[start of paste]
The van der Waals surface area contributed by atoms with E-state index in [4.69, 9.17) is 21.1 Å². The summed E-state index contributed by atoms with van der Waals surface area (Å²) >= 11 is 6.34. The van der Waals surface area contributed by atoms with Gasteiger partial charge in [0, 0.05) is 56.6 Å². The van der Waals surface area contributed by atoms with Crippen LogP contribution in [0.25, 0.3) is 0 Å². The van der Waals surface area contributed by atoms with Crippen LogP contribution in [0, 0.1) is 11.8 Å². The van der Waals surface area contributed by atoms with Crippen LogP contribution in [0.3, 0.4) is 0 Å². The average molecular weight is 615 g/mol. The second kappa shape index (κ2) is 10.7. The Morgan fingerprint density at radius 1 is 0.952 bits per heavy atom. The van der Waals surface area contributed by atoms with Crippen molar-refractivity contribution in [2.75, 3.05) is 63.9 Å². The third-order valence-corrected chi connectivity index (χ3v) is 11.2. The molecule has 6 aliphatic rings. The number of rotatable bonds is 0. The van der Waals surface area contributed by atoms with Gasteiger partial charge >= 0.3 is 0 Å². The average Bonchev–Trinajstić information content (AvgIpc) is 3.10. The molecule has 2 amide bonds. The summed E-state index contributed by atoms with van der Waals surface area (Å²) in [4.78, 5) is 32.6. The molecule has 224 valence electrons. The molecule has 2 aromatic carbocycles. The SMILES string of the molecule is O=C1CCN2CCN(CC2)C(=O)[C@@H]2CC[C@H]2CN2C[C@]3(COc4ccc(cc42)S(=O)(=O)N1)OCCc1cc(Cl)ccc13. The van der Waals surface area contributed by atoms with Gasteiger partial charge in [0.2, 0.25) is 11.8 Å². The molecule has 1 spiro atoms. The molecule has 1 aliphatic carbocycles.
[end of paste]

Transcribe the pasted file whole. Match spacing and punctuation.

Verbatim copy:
The van der Waals surface area contributed by atoms with E-state index in [4.69, 9.17) is 21.1 Å². The summed E-state index contributed by atoms with van der Waals surface area (Å²) >= 11 is 6.34. The van der Waals surface area contributed by atoms with Gasteiger partial charge in [0, 0.05) is 56.6 Å². The van der Waals surface area contributed by atoms with Crippen LogP contribution in [0.25, 0.3) is 0 Å². The van der Waals surface area contributed by atoms with Crippen LogP contribution in [0, 0.1) is 11.8 Å². The van der Waals surface area contributed by atoms with Crippen LogP contribution in [0.3, 0.4) is 0 Å². The average molecular weight is 615 g/mol. The second kappa shape index (κ2) is 10.7. The Morgan fingerprint density at radius 1 is 0.952 bits per heavy atom. The van der Waals surface area contributed by atoms with Crippen molar-refractivity contribution in [2.75, 3.05) is 63.9 Å². The third-order valence-corrected chi connectivity index (χ3v) is 11.2. The molecule has 6 aliphatic rings. The number of rotatable bonds is 0. The van der Waals surface area contributed by atoms with Gasteiger partial charge >= 0.3 is 0 Å². The average Bonchev–Trinajstić information content (AvgIpc) is 3.10. The molecule has 2 amide bonds. The summed E-state index contributed by atoms with van der Waals surface area (Å²) in [4.78, 5) is 32.6. The molecule has 224 valence electrons. The molecule has 2 aromatic carbocycles. The SMILES string of the molecule is O=C1CCN2CCN(CC2)C(=O)[C@@H]2CC[C@H]2CN2C[C@]3(COc4ccc(cc42)S(=O)(=O)N1)OCCc1cc(Cl)ccc13. The van der Waals surface area contributed by atoms with Gasteiger partial charge in [0.2, 0.25) is 11.8 Å². The molecule has 1 spiro atoms. The molecule has 1 aliphatic carbocycles.